Jason Moser: Yeah.

Matt Frankel: These acquisitions are going for a lot more money than I would've thought. Like I would never have thought PayPal was going to pay almost four billion dollars for Honey, or whatever it was.

Jason Moser: Yeah.

Matt Frankel: Or the Visa was going to pay $5.3 billion for Plaid. I want to see what the price of the deal is before I say whether it's a good move or not. Because, sometimes in this market, I feel like I'm the only person in the world who still thinks that price matters.

Jason Moser: Well, you're not the only person that feels that way, I definitely feel that way. To me, it wasn't price always matters. I don't think I'll ever get past that now. There are different ways to view that, and certainly valuation, it is something that you want to look at in relation to the company's growth prospects. But I absolutely do believe that price matters and it does feel like right now nobody out there really cares about it. 

Matt Frankel: Here's the million-dollar question, is Plaid worth $5.3 billion as a stand-alone business? Absolutely not. The question is, will it add that much value or more to Visa's business?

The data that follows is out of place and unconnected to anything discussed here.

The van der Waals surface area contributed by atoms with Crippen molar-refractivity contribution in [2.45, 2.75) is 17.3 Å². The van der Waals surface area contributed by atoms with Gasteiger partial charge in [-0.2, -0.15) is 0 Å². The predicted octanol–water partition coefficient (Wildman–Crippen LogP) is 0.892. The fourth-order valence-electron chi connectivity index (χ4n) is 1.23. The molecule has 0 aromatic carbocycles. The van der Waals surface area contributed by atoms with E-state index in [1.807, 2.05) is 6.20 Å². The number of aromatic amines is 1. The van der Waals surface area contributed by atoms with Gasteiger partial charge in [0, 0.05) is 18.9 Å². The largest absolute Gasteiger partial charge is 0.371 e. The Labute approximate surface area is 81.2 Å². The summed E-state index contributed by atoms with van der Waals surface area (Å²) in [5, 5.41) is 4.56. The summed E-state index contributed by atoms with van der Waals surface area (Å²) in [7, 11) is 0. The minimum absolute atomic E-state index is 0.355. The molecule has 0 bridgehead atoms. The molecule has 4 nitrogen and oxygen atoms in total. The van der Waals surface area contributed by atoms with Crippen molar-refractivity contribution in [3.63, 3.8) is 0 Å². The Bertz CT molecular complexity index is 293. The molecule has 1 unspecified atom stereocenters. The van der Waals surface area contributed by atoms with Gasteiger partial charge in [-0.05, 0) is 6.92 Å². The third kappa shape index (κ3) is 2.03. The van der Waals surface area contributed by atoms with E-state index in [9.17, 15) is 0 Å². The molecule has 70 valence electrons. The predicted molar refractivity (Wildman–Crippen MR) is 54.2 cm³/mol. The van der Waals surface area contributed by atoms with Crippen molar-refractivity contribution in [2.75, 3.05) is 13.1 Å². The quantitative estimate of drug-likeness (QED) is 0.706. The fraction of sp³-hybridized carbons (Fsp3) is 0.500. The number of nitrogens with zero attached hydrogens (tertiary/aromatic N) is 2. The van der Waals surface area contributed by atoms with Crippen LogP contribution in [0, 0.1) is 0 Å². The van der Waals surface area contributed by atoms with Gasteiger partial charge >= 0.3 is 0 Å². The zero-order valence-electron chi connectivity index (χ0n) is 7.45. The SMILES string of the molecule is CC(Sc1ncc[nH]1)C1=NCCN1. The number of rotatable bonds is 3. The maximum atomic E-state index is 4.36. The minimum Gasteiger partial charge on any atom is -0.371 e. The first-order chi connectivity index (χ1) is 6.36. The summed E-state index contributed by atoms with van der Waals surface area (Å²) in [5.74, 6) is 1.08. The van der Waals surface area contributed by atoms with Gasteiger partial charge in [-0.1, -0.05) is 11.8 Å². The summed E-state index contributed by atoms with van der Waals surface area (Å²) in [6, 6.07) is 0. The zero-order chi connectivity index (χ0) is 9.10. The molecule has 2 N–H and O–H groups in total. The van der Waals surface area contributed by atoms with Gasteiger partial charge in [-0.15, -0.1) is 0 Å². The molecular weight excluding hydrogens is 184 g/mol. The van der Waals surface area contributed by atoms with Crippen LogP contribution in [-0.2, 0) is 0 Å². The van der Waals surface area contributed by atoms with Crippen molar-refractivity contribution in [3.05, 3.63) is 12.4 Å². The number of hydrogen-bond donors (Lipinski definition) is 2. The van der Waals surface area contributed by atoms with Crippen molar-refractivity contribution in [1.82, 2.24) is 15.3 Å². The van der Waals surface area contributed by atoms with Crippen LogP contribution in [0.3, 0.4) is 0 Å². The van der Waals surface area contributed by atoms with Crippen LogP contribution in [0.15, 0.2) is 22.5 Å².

Jason Moser: Yeah. Well, and that's it. Visa has got something like four billion cards out there now or something? You're plugging it into obviously the biggest payments network and that is something that they can factor in. The price becomes a little bit more justifiable, I think, to them at least, because they're viewing it from the size of the network. But regardless, it is a matter of you still got to do something with it.

Matt Frankel: If you remember when the Plaid deal was announced, Visa's stock went down.

Jason Moser: Yeah, I do remember.

Matt Frankel: My big theory on why is because of the price of the deal, not necessarily because of the deal itself. It's because they're spending over five billion dollars of their capital, as opposed to putting it to use with buybacks or dividends or something like that. That's a big chunk of change and it's really unclear what Visa is going to do with Plaid.